Rather than one-on-one exams behind closed doors, this model brings women together for ten sessions starting around week 14 of pregnancy and ending in the ninth month. During the first group meeting, women learn to "own" everything about their pregnancies: how to take their blood pressure, weigh themselves, and fill out self-assessment sheets. During the subsequent meetings, while the women check their vitals, a healthcare provider takes turns seeing one patient at a time. Then the group discussions begin.
Each session covers a trimester-related theme such as nutrition, breastfeeding, or labor and delivery. It's a win-win situation, according to Rising. "Patients learn they're not alone and develop a support network that lasts into the child-rearing years," she says. "And healthcare practitioners can reduce their loads by answering everyone's questions at once."
A newcomer to North Yarmouth, Maine, Lori Gerencer opted for groups in order to meet new moms. Once she got there, she realized Centering Pregnancy was about more than making friends. "It was very educational and empowering," says Gerencer. "Someone would bring up a topic, which would trigger another person to discuss a related idea." One small study shows that the Centering model may make for healthier babies: Women participating in group prenatal care stayed pregnant an average of two weeks longer and delivered babies that were one pound heavier than those in traditional care. A larger study is underway to compare the different approaches.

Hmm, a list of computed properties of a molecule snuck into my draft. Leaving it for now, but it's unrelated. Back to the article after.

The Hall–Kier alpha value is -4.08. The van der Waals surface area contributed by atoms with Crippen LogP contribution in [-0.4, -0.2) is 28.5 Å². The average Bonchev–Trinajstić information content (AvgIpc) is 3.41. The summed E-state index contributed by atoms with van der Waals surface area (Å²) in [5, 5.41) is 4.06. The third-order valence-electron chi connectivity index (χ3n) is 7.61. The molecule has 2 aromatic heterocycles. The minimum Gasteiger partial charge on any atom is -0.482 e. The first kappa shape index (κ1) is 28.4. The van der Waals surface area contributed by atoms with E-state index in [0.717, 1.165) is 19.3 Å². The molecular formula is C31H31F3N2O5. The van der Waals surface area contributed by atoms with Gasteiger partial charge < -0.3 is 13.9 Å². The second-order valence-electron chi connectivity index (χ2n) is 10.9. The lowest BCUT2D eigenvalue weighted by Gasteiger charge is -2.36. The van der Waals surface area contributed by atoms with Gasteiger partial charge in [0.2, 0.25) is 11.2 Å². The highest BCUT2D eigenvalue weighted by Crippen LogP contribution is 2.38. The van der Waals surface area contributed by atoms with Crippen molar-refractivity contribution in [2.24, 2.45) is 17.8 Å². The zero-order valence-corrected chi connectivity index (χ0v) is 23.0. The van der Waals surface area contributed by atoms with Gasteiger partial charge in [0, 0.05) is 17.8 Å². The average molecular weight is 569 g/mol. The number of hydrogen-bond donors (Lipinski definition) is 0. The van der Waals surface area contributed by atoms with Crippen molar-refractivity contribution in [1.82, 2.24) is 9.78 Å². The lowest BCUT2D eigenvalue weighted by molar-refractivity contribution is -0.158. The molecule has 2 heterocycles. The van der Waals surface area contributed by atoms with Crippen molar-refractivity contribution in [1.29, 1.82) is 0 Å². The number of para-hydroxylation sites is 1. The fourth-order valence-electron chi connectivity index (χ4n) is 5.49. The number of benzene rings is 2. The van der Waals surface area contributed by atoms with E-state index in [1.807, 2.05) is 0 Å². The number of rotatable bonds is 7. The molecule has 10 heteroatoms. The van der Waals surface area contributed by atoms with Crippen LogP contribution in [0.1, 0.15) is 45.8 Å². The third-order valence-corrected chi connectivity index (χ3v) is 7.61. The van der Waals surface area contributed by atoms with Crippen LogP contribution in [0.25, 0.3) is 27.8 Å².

There are currently more than 60 Centering Pregnancy sites across the country -- meeting in community health centers, hospitals, public health clinics, and private offices. To see if there's a program in your area, visit the organization's website at and click on "Program in Action."